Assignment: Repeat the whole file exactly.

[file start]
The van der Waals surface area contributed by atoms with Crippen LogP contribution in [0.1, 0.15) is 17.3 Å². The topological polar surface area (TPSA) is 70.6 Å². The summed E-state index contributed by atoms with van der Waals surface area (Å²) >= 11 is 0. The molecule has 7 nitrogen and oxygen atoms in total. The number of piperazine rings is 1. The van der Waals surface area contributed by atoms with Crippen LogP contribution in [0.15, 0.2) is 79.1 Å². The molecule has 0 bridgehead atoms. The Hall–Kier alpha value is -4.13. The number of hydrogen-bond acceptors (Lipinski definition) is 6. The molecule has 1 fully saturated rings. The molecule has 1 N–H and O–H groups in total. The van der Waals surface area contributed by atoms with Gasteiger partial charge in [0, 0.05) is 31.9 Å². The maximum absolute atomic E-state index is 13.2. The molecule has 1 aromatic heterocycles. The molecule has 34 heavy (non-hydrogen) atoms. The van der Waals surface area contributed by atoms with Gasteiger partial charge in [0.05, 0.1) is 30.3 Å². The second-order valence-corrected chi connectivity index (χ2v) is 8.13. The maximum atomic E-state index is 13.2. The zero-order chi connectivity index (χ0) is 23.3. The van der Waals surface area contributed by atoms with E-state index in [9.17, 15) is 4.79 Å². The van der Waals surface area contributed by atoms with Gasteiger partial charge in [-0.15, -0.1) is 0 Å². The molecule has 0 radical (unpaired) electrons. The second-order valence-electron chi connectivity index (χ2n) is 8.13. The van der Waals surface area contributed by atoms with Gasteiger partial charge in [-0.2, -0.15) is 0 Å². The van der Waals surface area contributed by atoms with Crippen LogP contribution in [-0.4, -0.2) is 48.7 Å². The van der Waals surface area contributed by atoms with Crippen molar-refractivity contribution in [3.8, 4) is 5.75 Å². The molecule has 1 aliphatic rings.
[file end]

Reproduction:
The van der Waals surface area contributed by atoms with Crippen LogP contribution in [0.1, 0.15) is 17.3 Å². The topological polar surface area (TPSA) is 70.6 Å². The summed E-state index contributed by atoms with van der Waals surface area (Å²) >= 11 is 0. The molecule has 7 nitrogen and oxygen atoms in total. The number of piperazine rings is 1. The van der Waals surface area contributed by atoms with Crippen LogP contribution in [0.15, 0.2) is 79.1 Å². The molecule has 0 bridgehead atoms. The Hall–Kier alpha value is -4.13. The number of hydrogen-bond acceptors (Lipinski definition) is 6. The molecule has 1 fully saturated rings. The molecule has 1 N–H and O–H groups in total. The van der Waals surface area contributed by atoms with Gasteiger partial charge in [0, 0.05) is 31.9 Å². The maximum absolute atomic E-state index is 13.2. The molecule has 1 aromatic heterocycles. The molecule has 34 heavy (non-hydrogen) atoms. The van der Waals surface area contributed by atoms with Gasteiger partial charge in [0.05, 0.1) is 30.3 Å². The second-order valence-corrected chi connectivity index (χ2v) is 8.13. The maximum atomic E-state index is 13.2. The zero-order chi connectivity index (χ0) is 23.3. The van der Waals surface area contributed by atoms with E-state index in [9.17, 15) is 4.79 Å². The van der Waals surface area contributed by atoms with Gasteiger partial charge in [-0.15, -0.1) is 0 Å². The molecule has 0 radical (unpaired) electrons. The second-order valence-electron chi connectivity index (χ2n) is 8.13. The van der Waals surface area contributed by atoms with Gasteiger partial charge in [-0.2, -0.15) is 0 Å². The van der Waals surface area contributed by atoms with Crippen LogP contribution in [-0.4, -0.2) is 48.7 Å². The van der Waals surface area contributed by atoms with Crippen molar-refractivity contribution in [3.8, 4) is 5.75 Å². The molecule has 1 aliphatic rings.